The noose was put over the victim’s neck and done up nice and tight, with the knot draped over one of his or her shoulders. The victim was allowed to say a few last words, and then a lever was pulled. The lever opened a trapdoor under the victim’s feet. their own body-weight sent them down, the noose tightened…and the job was done. Despite what you might see in movies, the point of hanging was not actually to strangle the victim. If a condemned prisoner was strangled from the hanging, it was considered a botched job. The point of a successful hanging was to actually break the neck. Since it’s harder to break someone’s neck than it is to strangle them, you can now kinda see why it was such a technical job, involving weights, distances, neck-thicknesses, lengths of rope and all that other stuff.

The Brazen Bull

One of the lesser-known methods of execution. And probably just as well. The Brazen Bull was invented in ancient times, and it worked by throwing the victim into a hollow statue of a bull made of brass (hence the name). Once the victim was inside, the door at the top of the bull was locked and a fire was lit under the bull’s belly. The metal absorbed the heat and the inside of the bull soon became absolutely roasting hot. As the victim screamed, his voice would come out of the bull’s mouth, making it sound like a bull’s bellowing. Eventually the heat got so extreme that the victim was literally cooked to death.


Impalement is best known today due to the actions of a certain, 15th century nobleman known today by the various names of…Vlad Tepeche…Vlad the Impaler…or…Vlad Dracula. Vlad Tepeche or Vlad Dracula (‘Dracul’ = Dragon. ‘Dracula’ = Son of the Dragon) was a Wallachian nobleman who was infamous for killing anyone and everyone who stood in his way, by his favoured method of execution – impalement, from which he recieved his epithet – Vlad the Impaler.

Impalement was barbaric at the very least, but Vlad didn’t care. He impaled thousands of his own people – Men, women and children, for the pettiest of crimes. Usually, the sharpened, wooden stake was driven through the victim’s abdomen and he or she was then hoisted up and put up in the air, being left to slowly bleed to death. Even worse was that sometimes, the stake was inserted up the anus, to come out the mouth. Either way, it was a very slow way to die. The stakes were cut so that the victim didn’t die immediately from shock. Instead, they’d die from a combination of starvation, blood-loss and exposure in an execution that could take hours…days…even weeks. It’s probably not surprising to know that Vlad Tepeche was universally hated. In the end, he was captured by frustrated Wallachians who had had enough of him, and he was dispatched from our world as he had done with so many others – by impalement.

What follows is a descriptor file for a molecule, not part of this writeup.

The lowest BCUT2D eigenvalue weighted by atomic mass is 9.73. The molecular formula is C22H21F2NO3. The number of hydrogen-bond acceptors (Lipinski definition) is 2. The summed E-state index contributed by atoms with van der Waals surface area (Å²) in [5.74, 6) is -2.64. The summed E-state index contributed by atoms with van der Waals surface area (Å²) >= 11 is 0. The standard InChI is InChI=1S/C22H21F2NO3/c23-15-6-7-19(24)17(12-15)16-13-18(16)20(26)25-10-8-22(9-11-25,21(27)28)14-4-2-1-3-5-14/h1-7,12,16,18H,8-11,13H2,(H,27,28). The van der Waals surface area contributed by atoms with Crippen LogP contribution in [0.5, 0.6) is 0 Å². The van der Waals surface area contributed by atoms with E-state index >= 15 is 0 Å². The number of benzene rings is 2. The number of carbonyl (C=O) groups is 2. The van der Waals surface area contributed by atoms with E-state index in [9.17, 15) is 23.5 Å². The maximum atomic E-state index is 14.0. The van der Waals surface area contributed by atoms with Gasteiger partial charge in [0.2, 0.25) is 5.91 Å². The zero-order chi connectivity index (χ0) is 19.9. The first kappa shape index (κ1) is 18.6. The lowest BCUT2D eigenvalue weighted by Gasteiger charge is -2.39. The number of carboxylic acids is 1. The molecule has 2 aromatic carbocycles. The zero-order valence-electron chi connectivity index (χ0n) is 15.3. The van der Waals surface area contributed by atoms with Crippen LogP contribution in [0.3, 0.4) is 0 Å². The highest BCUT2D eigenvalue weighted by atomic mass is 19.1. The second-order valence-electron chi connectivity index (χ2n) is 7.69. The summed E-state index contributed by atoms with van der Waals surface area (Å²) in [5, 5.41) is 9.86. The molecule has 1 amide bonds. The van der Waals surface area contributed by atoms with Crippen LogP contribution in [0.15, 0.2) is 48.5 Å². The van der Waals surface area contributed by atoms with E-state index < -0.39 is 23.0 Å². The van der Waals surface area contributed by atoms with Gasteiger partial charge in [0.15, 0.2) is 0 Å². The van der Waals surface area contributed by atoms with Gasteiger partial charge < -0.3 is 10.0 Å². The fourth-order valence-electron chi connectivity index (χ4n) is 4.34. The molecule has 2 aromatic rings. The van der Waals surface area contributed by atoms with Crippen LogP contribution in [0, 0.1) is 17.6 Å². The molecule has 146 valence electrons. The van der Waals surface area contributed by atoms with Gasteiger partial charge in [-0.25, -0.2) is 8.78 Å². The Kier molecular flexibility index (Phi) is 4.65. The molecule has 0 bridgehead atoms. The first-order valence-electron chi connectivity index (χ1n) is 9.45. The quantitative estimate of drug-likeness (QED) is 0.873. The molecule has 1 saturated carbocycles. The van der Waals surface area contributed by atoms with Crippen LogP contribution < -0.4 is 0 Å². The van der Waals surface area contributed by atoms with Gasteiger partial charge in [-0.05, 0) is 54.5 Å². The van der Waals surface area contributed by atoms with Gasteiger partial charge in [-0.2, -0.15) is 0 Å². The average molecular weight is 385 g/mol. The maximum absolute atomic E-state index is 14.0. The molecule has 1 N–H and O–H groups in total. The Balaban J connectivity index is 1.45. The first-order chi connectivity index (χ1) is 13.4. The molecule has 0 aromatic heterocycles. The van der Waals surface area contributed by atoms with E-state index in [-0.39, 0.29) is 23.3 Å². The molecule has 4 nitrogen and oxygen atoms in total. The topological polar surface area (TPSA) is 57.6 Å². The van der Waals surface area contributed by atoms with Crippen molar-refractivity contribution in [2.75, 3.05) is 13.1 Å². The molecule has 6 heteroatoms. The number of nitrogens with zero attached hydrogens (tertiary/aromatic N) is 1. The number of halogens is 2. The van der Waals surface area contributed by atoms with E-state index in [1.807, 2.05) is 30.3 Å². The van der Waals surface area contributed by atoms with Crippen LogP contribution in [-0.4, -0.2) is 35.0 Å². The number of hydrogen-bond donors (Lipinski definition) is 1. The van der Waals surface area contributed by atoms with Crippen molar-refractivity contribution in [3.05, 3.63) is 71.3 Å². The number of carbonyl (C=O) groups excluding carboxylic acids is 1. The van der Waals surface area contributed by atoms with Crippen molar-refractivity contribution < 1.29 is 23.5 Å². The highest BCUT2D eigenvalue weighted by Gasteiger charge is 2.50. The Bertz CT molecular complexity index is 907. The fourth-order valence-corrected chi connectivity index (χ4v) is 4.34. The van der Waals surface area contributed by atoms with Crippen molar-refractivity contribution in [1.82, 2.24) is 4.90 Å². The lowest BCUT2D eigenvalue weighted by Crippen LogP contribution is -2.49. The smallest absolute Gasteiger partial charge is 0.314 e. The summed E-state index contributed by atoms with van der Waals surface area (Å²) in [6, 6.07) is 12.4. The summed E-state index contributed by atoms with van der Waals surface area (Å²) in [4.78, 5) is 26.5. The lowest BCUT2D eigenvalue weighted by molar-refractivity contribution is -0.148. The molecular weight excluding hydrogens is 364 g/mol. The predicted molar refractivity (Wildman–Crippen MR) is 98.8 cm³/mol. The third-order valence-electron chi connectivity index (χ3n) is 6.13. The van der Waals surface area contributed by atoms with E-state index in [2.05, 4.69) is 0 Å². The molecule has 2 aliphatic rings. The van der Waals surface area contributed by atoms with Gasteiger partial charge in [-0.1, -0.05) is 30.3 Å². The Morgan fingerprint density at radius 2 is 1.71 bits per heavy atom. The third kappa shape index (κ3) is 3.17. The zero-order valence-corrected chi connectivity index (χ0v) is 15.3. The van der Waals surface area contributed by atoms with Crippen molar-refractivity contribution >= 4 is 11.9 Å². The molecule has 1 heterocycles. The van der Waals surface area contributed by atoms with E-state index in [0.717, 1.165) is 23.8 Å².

Hanging, Drawing and Quartering.

The ultimate medieval execution. And for good reason, too, when you find out just what it involves. Hanging, drawing and quartering was the punishment used for those people who had committed the crime of High Treason, meaning a crime against the country, or even worse…against the reigning monarch. Elizabeth I of England wrote down once, specifically what hanging, drawing and quartering meant…those with weak stomachs, or who have just finished a significant meal…click to another web-page now.

The victim was first hung, much like how everyone else was hung (see above), only in this instance, the goal of the hanging was not to break the victim’s neck, but rather to bring on unconsciousness through lack of oxygen. Once this was achieved, the victim was cut down and then came the next stage.

To be drawn. According to historical records, to be ‘drawn’ meant to have your abdomen literally drawn open, like a zip-fastener. The executioner took out a knife and opened you up from the ribcage down to the bellybutton. Your intestines were heaved out and burned on a brazier. Your genitals were removed and also burned. Your heart (still beating), was cut out of your body and held up, and the executioner would say: “Behold the heart of a traitor!”

By this time, you’re probably dead (remember, you’re awake during all this). Once you were dead, your body was quartered.

Quartering meant decapitation, followed by chopping off your limbs (arms and legs), so that you made up four ‘quarters’. These would then be posted around the community so that everyone could see you (or…part of you), and know what you had done.

Despite how horrific hanging, drawing and quartering was, it was an accepted part of life in the United Kingdom for centuries, and at least from the 1500s to the 1700s. Samuel Pepys, the famous 17th century London diarist, wrote of such an execution in his personal diary:

    “I went out to Charing Cross, to see Major-general Harrison hanged, drawn, and quartered; which was done there, he looking as cheerful as any man could do in that condition. He was presently cut down, and his head and heart shown to the people, at which there was great shouts of joy.”

Samuel Pepys.
Diary, Saturday, Oct. 13th, 1660.